It is no coincidence that it was in Maldives that in 2017 WHO’s Regional Committee endorsed the Malé Declaration – a Declaration dedicated to building health systems resilience to climate change.
We are proud to support Maldives implement the Declaration and the SIDS Health Initiative. As part of that, we are proud to be providing technical assistance to ensure health is well covered in national climate planning, alongside tailored initiatives such as the training workshop on protecting communities from air pollution we held just last week.
Notably, it is also no coincidence that in 2015 Maldives became the first country in our Region to reach the target of achieving a 50% increase in the number of households with access to clean fuel for cooking.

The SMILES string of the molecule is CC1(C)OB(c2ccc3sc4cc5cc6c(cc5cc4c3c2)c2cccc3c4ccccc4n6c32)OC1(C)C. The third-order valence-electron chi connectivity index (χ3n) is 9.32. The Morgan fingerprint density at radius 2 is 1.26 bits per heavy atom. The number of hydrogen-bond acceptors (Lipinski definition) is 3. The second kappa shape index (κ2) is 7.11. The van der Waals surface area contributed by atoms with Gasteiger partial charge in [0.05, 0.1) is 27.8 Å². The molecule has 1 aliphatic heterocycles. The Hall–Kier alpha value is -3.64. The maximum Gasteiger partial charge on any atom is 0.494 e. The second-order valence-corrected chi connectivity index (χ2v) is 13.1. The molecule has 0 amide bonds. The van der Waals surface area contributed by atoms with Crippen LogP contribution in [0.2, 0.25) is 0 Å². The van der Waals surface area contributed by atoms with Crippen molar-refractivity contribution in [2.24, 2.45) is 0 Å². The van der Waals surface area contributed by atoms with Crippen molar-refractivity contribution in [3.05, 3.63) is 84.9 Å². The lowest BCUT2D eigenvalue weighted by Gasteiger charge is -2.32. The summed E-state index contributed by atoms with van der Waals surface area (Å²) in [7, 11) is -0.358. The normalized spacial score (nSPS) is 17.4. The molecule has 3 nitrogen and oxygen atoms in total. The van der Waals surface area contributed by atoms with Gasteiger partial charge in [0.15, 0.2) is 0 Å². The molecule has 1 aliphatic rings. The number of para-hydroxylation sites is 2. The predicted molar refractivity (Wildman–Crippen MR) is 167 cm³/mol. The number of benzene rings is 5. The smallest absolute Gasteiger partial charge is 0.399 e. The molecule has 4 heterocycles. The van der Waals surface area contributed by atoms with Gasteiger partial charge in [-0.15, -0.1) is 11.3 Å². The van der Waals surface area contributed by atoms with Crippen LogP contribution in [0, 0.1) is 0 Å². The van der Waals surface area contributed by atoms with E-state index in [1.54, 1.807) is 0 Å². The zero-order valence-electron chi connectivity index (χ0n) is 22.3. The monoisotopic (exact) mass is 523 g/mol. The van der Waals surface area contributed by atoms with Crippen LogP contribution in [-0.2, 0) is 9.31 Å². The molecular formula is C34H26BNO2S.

The speed of Maldives’ clean energy transition makes it a global leader in tackling household air pollution, with just 6% of households now exposed to this form of air pollution.
Maldives’ achievement shows how air pollution can be rapidly reduced when the appropriate solutions are acted on.
Excellency, distinguished guests,
The launch of this country-wide campaign cements Maldives’ regional – and indeed global – leadership.
More importantly, it will help secure the health and well-being of all people across the country’s unique expanse.
As the recently launched National Action Plan on Air Pollutants highlights, that point is crucial.
To its credit, Maldives’ air quality is very close to meeting WHO Guidelines. Nevertheless, in parts of the country we expect the levels to be somewhat higher.